Our theme this month is Halloween icons. The tombstone is the ultimate Halloween icon. Grave markers give us information and no matter shape and size, they are last honors of the person the dead once were. Let’s be honest, some a little creepier than others.
creaky tombstones under the pale moon graveyard shuffling
Thy soul shall find itself alone
‘Mid dark thoughts of the grey tomb-stone —
Not one, of all the crowd, to pry
Into thine hour of secrecy:
Be silent in that solitude
Which is not loneliness — for then
The spirits of the dead who stood
In life before thee are again
In death around thee — and their will
Shall then overshadow thee: be still. Continue reading “Poe Sundays”→
Halloween lovers and horror fans (aka screamers) gathered over the weekend at the Long Beach Convention Center to kick-off the unofficial start of the 2018 Halloween season, as Midsummer Scream returned for its third year. This spectacular convention celebrates Halloween, haunts and horror. Here’s a recap of convention highlights:
Hall of Shadows
The Hall of Shadows was split this year between haunters, vendors, filmmakers and special effects on one side, and the interactive scare zone on the other, where SoCal’s top haunters previewed their upcoming spooky haunts for fall.
The Hall main stage featured everything from zombie burlesque to the classical quartet Nostalgic Nebula. The flexible and talented Decayed Brigade, SoCal Sliders, returned with a brand new show. My personal favorites were Murder House Production’s Trick ‘r Treat maze and The Haunt Store’s display of those awesome AtmosFX projections.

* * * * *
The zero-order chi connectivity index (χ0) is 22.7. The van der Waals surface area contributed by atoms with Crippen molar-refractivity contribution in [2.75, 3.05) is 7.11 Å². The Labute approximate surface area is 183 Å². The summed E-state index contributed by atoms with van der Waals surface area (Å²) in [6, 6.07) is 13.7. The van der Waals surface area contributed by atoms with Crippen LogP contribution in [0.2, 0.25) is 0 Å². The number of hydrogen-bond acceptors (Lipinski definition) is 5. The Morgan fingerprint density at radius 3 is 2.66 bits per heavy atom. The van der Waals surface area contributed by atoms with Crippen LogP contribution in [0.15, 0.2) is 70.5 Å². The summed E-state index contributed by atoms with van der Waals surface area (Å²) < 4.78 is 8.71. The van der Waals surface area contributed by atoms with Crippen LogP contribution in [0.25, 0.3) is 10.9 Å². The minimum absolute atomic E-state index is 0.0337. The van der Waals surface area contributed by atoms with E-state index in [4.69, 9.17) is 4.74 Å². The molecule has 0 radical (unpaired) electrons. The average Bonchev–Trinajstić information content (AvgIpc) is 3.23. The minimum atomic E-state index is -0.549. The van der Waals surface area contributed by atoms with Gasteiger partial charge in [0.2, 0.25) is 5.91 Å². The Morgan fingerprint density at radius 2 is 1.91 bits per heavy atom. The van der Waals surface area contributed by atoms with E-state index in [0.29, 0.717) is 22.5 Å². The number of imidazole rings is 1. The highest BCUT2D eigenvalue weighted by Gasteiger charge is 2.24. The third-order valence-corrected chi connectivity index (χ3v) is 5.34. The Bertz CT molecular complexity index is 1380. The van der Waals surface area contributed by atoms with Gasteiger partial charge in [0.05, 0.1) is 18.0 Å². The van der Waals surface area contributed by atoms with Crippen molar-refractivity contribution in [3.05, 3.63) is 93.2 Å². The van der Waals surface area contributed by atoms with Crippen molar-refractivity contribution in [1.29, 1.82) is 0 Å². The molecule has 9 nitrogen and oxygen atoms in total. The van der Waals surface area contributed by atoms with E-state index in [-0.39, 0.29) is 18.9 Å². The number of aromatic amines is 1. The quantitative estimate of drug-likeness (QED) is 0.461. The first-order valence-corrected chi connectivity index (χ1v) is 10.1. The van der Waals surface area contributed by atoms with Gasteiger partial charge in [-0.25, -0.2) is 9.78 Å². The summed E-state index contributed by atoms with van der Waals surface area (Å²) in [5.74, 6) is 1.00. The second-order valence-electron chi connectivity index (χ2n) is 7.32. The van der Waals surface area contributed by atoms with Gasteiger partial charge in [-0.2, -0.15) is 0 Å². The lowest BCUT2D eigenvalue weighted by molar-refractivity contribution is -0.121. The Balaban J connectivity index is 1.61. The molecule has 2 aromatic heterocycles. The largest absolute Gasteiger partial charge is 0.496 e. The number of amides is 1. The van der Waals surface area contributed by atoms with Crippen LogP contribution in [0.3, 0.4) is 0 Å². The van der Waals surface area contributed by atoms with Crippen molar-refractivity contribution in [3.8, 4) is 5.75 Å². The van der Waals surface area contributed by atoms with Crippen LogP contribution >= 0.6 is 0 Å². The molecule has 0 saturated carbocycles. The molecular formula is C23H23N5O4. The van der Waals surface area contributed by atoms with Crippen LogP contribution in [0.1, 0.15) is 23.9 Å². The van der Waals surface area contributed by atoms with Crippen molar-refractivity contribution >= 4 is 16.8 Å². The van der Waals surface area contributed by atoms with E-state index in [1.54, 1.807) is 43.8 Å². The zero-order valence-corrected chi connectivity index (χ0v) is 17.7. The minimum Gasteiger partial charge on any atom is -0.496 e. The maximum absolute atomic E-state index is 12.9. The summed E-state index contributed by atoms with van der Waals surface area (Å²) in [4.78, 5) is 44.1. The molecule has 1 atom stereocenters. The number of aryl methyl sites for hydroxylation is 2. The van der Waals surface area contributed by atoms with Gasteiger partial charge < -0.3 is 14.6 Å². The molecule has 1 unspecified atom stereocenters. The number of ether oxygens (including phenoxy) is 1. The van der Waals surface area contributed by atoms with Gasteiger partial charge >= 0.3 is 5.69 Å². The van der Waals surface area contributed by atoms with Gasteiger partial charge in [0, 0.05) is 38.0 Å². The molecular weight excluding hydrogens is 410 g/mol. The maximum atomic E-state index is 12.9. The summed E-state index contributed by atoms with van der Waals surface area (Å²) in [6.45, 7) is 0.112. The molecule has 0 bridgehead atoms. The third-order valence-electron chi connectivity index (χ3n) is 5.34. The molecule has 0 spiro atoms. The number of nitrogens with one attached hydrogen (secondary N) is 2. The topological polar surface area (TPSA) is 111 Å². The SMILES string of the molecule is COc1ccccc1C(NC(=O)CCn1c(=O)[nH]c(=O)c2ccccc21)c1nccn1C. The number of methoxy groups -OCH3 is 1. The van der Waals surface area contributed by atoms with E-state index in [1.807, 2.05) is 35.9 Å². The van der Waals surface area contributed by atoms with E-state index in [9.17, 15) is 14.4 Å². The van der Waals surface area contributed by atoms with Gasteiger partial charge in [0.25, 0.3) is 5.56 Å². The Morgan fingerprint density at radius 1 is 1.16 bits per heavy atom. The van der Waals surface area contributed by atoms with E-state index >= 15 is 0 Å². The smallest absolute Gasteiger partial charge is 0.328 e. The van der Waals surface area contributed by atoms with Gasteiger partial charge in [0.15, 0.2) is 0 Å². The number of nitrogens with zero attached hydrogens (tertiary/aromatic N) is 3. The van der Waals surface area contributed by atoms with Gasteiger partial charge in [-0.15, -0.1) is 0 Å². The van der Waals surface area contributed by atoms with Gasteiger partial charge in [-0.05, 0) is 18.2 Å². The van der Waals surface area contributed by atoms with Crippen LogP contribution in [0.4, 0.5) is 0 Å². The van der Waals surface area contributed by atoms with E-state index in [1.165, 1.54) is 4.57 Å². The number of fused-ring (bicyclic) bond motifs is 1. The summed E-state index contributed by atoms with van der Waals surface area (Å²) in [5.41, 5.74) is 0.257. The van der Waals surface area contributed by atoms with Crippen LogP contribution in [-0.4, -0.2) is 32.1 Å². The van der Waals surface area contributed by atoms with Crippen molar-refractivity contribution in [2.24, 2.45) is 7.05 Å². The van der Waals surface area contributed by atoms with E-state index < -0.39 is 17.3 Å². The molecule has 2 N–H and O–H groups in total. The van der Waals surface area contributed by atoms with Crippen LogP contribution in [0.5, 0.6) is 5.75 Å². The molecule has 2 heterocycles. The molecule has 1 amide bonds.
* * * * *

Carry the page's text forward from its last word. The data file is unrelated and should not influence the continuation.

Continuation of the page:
Six Flag Unleashed showed off their glow-in-the-dark world, with the most talented folks on stilts I’ve ever seen.
Warner Bros. Studio Tours showed off costumes and props from It and The Nun, in promotion of the upcoming Horror Made Here: A Festival of Frights, starting in October.
The Show Floor
This year, there was an abundance of creepy and unique creations from some exceptionally talented artists and creators, where screamers could find everything and anything relating to Halloween and horror.
Screamers over 21 were able to get a blue wristband and purchase adult beverages at bar stations around the convention hall, or one of two cash bar attractions hosted by Sinister Pointe’s Scary Place and Slashback Video, courtesy of Bearded Lady’s Mystic Museum.
SoCal Valley Haunters & Classrooms
Thinking of creating your own decorations for Halloween but don’t know where to start? Well, Midsummer Scream had you covered. On the Show Floor, SoCal Valley Haunters taught screamers how to create their own tombstones, carve foam pumpkins, make lanterns and village displays, with the help of Dept. 56. Down the hall, classes on Halloween floral arrangements, budget decorating, yard displays and more, inspired a whole new generation of Halloween designers.
Theater Macabre, Black Cat Lounge, Screaming Room and Second Stage
Screamers flocked to the upstairs second floor, where they could fall in love with rescue kittens in the Black Cat Lounge, or attend haunt shows and theater presentations from Bob Baker Marionette Theater, Zombie Joe’s Underground Theater Urban Death, and many others. Inside the Screaming room, screamers could watch horror shorts and listen to spooky stories. A nice respite for weary feet.
The Grand Ballroom
The Grand Ballroom, which seats about 2100 people, offered sneak peek presentations on this fall’s upcoming horror theme park and haunted attractions, and two very special panels:
On Saturday, screamers celebrated the 30th anniversary of Elvira, Mistress of the Dark movie, where they were treated to interview clips of cast of the movie and with amusing, funny and witty anecdotes from the Mistress of the Dark herself, Cassandra Peterson.
On Sunday, screamers packed the room again for the 25th anniversary of Hocus Pocus and hear behind-the-scene stories. After an incredible live performance from The Unauthorized Musical Parody of Hocus Pocus, the panel featured actress Thora Birch, who played Dani, producer David Kirschner, screenwriter Mick Garris, composer John Debney, production designer William Sandell and make-up and special effects artist Tony Gardner.